Nurses Have a Duty to Ensure Doctors Meet the Standard of Care

by John McKiggan

Nurses Duty to Ensure Appropriate Care

A recent decision from Ontario has found that nurses have a duty to ensure patients receive appropriate care from a responsible physician when faced with a medical emergency.

The court found that the duty to ensure that the patient is seen by a appropriate physician exists even when the patient has already been seen by a resident physician.

Failed to Meet Standard of Care

In Milne v. St. Joseph’s Health Centre, Justice Morissette found that an experienced obstetrical nurse and an obstetrical resident both failed to meet the standard of care expected of a reasonable nurse and physician during the birth of Anne Louise Milne’s son Jessy.

Jessy suffered catastrophic brain damage due to a premature separation of Ms. Milne’s placenta from her uterus, resulting in internal bleeding. Ms. Milne was admitted to the delivery unit of the St. Joseph’s Health Centre at 1:20 PM on August 18, 1997.

Nurse Suspected Medical Emergency

The obstetric nurse who took her vital signs and applied the fetal heart rate monitor strongly suspected that Ms. Milne had suffered a placental abruption. The nurse testified at trial that she understand that a placental abruption was a medical emergency and might require a cesarean section in order to prevent brain damage due to the lack of oxygen to the fetus.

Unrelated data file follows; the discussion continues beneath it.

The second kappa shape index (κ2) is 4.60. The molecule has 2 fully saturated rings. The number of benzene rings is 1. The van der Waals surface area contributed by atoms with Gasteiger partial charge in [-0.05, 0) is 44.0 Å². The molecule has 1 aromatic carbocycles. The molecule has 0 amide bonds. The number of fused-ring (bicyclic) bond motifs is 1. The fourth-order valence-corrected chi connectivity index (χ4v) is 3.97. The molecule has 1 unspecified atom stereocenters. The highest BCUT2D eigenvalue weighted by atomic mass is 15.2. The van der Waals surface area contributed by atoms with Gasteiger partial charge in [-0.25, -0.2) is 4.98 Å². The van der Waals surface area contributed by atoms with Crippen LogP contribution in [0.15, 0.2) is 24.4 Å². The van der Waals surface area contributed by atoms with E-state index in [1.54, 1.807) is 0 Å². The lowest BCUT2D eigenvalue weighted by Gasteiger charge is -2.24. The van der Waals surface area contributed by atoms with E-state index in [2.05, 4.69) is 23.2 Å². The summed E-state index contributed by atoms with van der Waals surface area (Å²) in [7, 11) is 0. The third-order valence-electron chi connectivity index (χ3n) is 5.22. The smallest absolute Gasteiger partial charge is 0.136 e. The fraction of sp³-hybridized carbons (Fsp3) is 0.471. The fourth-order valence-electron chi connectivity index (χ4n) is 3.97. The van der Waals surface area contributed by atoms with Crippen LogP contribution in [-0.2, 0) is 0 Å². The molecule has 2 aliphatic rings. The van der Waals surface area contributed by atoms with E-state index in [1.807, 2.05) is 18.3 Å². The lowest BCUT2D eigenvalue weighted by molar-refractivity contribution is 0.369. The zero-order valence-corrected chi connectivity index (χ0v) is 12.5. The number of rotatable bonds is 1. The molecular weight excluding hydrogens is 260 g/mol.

At 2:00 PM Ms. Milne was assessed by an obstetric resident who performed an ultrasound which showed that the fetus was not breathing or moving.

Doctor Suspected Medical Emergency

The resident physician also suspected a placental abruption but neither one of them discussed their concerns with the other nor did they consider an appropriate course of action.

No One Talked to Doctor in Charge

The nurse testified that she expected the resident physician to contact the attending obstetrician in charge of Ms. Milne to determine her appropriate treatment.

Approximately 35 minutes after the resident examined Ms. Milne the obstetric nurse finally asked another physician to assess Ms. Milne. The physician immediately diagnosed Ms. Milne’s condition and ordered a emergency cesarean section.

Justice Morissette found that delivering baby Jessy even 10 minutes earlier would have prevented his severe brain damage.

Lack of Communication Can Have Catastrophic Consequences

In many hospitals nurses and physicians work in what is called a “team environment”. This case emphasizes the need for communication between team members. It also emphasizes the importance of coming up with a proposed plan of treatment with every patient.

If you or a loved one have suffered injuries that you think may be due to medical malpractice you can buy a copy of my book: The Consumer’s Guide to Medical Malpractice Claims in Canada: Why 98% of Canadian Medical Malpractice Victims Never Receive a Penny in Compensation. on Amazon.

Or you can contact me through this blog or by calling toll free in Atlantic Canada 1-877-423-2050 and we will send you a copy, free, anywhere in the Maritimes.

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